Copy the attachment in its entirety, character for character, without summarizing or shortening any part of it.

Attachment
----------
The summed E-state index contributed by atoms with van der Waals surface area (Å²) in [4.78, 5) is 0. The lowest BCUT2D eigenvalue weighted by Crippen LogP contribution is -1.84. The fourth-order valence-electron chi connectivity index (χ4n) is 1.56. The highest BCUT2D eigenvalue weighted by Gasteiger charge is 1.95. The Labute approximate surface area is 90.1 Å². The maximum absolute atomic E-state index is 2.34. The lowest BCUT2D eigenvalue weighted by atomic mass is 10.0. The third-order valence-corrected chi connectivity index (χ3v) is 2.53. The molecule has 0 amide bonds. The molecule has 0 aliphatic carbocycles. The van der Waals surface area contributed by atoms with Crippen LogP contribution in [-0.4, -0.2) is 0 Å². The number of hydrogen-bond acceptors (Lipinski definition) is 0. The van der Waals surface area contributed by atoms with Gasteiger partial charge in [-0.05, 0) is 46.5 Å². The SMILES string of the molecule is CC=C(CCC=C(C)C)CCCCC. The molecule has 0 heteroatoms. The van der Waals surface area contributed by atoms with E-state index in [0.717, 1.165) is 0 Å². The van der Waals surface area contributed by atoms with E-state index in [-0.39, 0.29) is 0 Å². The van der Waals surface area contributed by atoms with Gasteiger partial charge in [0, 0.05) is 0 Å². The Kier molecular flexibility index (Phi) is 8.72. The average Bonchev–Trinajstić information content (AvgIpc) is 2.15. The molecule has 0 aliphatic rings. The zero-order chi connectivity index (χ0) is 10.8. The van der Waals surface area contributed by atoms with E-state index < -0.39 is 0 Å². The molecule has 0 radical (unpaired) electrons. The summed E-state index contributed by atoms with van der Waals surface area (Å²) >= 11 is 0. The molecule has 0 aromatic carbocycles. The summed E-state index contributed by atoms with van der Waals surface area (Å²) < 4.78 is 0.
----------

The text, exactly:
The summed E-state index contributed by atoms with van der Waals surface area (Å²) in [4.78, 5) is 0. The lowest BCUT2D eigenvalue weighted by Crippen LogP contribution is -1.84. The fourth-order valence-electron chi connectivity index (χ4n) is 1.56. The highest BCUT2D eigenvalue weighted by Gasteiger charge is 1.95. The Labute approximate surface area is 90.1 Å². The maximum absolute atomic E-state index is 2.34. The lowest BCUT2D eigenvalue weighted by atomic mass is 10.0. The third-order valence-corrected chi connectivity index (χ3v) is 2.53. The molecule has 0 amide bonds. The molecule has 0 aliphatic carbocycles. The van der Waals surface area contributed by atoms with Crippen LogP contribution in [-0.4, -0.2) is 0 Å². The number of hydrogen-bond acceptors (Lipinski definition) is 0. The van der Waals surface area contributed by atoms with Gasteiger partial charge in [-0.05, 0) is 46.5 Å². The SMILES string of the molecule is CC=C(CCC=C(C)C)CCCCC. The molecule has 0 heteroatoms. The van der Waals surface area contributed by atoms with E-state index in [0.717, 1.165) is 0 Å². The van der Waals surface area contributed by atoms with E-state index in [-0.39, 0.29) is 0 Å². The van der Waals surface area contributed by atoms with Gasteiger partial charge in [0, 0.05) is 0 Å². The Kier molecular flexibility index (Phi) is 8.72. The average Bonchev–Trinajstić information content (AvgIpc) is 2.15. The molecule has 0 aliphatic rings. The zero-order chi connectivity index (χ0) is 10.8. The van der Waals surface area contributed by atoms with E-state index < -0.39 is 0 Å². The molecule has 0 radical (unpaired) electrons. The summed E-state index contributed by atoms with van der Waals surface area (Å²) >= 11 is 0. The molecule has 0 aromatic carbocycles. The summed E-state index contributed by atoms with van der Waals surface area (Å²) < 4.78 is 0.